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Identity

University at Buffalo School of Law

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Full-Text Articles in Law

Legal Consciousness Reconsidered, Lynette J. Chua, David M. Engel Apr 2019

Legal Consciousness Reconsidered, Lynette J. Chua, David M. Engel

Journal Articles

Legal consciousness is a vibrant research field attracting growing numbers of scholars worldwide. Yet differing assumptions about aims and methods have generated vigorous debate, typically resulting from a failure to recognize that three different clusters of scholars—identified here as the Identity, Hegemony, and Mobilization schools—are pursuing different goals and deploying the concept of legal consciousness in different ways. Scholarship associated with these three schools demonstrates that legal consciousness is actually a flexible paradigm with multiple applications rather than a monolithic approach.Furthermore, a new generation of scholars has energized the field in recent years, focusing on marginalized peoples and non-Western settings. …


Bureaucratic Speech: Language Choice And Democratic Identity In The Taipei Bureaucracy, Anya Bernstein May 2017

Bureaucratic Speech: Language Choice And Democratic Identity In The Taipei Bureaucracy, Anya Bernstein

Journal Articles

This article illuminates the social nature of bureaucratic practice. Analyzing the everyday speech of bureaucrats in a polyglossic society reveals both their intensely interactive conduct and their recognition that the government they comprise is itself a participant in a social world of institutions and values. My ethnography shows how Taipei city government administrators mobilize ideologies associated with Taiwan’s two primary languages, and stereotypes associated with bureaucracy, to undermine both. Instead, they present themselves as a post-ethnonational and post-bureaucratic avant garde of their new democracy. In doing so, they draw on local values and tropes of legitimation, which place a premium …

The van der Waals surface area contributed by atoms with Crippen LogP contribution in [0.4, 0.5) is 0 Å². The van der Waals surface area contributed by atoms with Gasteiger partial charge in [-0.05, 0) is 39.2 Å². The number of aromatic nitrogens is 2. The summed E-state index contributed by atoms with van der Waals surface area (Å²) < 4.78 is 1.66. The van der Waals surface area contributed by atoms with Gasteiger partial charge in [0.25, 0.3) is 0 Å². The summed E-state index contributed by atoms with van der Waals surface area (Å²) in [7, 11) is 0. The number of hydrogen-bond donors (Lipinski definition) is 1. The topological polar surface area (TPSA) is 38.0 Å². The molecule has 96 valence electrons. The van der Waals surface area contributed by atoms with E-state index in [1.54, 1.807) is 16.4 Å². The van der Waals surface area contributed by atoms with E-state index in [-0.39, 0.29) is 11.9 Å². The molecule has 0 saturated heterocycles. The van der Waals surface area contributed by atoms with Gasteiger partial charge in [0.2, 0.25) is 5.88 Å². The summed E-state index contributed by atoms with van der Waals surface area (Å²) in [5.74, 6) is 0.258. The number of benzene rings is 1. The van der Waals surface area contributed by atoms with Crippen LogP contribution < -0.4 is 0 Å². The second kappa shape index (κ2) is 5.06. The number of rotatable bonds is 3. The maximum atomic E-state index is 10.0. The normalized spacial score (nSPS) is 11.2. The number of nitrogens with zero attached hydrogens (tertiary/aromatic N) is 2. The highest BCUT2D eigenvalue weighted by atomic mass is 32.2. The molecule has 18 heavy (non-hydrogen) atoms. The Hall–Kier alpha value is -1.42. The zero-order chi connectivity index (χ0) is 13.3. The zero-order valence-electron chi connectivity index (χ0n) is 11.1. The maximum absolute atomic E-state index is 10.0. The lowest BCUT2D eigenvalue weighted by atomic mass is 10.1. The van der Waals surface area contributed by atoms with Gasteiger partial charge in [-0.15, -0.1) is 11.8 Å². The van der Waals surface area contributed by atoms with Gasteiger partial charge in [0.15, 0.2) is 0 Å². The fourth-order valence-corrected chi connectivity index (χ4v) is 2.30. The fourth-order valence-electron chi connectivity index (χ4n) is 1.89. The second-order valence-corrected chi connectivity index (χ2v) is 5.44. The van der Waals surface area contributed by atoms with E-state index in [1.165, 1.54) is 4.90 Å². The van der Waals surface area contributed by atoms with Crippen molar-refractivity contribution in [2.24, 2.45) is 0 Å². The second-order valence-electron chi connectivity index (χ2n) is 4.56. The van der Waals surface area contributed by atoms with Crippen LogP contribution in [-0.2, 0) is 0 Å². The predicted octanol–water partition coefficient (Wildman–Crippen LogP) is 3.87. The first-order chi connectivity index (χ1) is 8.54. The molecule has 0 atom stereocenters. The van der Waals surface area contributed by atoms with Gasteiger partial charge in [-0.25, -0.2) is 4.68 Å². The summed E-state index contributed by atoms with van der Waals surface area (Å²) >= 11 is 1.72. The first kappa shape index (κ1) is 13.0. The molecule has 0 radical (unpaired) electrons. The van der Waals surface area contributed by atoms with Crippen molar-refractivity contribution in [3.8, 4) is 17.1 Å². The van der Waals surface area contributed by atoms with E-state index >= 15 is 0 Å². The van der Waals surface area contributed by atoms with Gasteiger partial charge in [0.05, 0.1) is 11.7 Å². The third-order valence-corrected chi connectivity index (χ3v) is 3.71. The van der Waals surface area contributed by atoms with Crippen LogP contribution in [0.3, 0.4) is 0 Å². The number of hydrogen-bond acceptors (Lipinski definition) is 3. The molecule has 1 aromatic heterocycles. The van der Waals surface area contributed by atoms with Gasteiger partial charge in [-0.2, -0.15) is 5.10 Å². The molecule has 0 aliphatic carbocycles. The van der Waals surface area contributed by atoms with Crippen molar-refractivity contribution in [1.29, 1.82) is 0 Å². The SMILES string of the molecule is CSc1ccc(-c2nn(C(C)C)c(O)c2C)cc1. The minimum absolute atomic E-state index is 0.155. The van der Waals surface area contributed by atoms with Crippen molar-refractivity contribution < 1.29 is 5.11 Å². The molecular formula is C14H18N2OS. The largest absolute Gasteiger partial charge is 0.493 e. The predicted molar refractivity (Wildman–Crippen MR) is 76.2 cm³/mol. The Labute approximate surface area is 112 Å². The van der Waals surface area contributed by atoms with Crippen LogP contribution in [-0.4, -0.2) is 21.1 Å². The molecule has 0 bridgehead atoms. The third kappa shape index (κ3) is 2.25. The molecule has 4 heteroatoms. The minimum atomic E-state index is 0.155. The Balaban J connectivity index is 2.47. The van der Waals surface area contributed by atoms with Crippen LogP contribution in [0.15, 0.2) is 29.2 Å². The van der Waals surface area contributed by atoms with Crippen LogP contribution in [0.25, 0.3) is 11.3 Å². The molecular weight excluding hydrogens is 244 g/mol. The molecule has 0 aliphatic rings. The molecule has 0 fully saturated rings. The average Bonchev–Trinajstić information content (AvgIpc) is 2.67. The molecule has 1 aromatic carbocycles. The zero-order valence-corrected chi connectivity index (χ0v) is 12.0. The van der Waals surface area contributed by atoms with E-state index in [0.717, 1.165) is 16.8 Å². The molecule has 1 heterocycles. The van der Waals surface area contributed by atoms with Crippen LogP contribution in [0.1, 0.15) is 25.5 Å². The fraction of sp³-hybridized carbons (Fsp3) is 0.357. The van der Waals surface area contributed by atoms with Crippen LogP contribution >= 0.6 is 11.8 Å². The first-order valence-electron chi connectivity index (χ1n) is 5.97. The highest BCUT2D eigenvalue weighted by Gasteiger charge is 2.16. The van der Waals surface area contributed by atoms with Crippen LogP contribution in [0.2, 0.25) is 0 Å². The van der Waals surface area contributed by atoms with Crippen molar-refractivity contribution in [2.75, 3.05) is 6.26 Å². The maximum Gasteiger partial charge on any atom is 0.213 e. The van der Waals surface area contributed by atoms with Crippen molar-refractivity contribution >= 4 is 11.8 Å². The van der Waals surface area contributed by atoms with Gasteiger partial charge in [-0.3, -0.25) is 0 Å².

How The Biological/Social Divide Limits Disability And Equality, Martha T. Mccluskey Jan 2010

How The Biological/Social Divide Limits Disability And Equality, Martha T. Mccluskey

Journal Articles

What is disability - a biological or social condition? In the conventional equality frameworks, the division between biology and social identity puts disability at the bottom of the formal equality hierarchy, but at the top of the substantive equality hierarchy. Compared with race and then gender, disability deserves the least protection against formal discrimination, on the theory that disadvantages are based on real and relevant functional differences more than on suspect social judgments. But turning to substantive equality, disability’s supposed greater biological basis justifies affirmative accommodation of difference, compared to the social differences of race, with gender in the middle …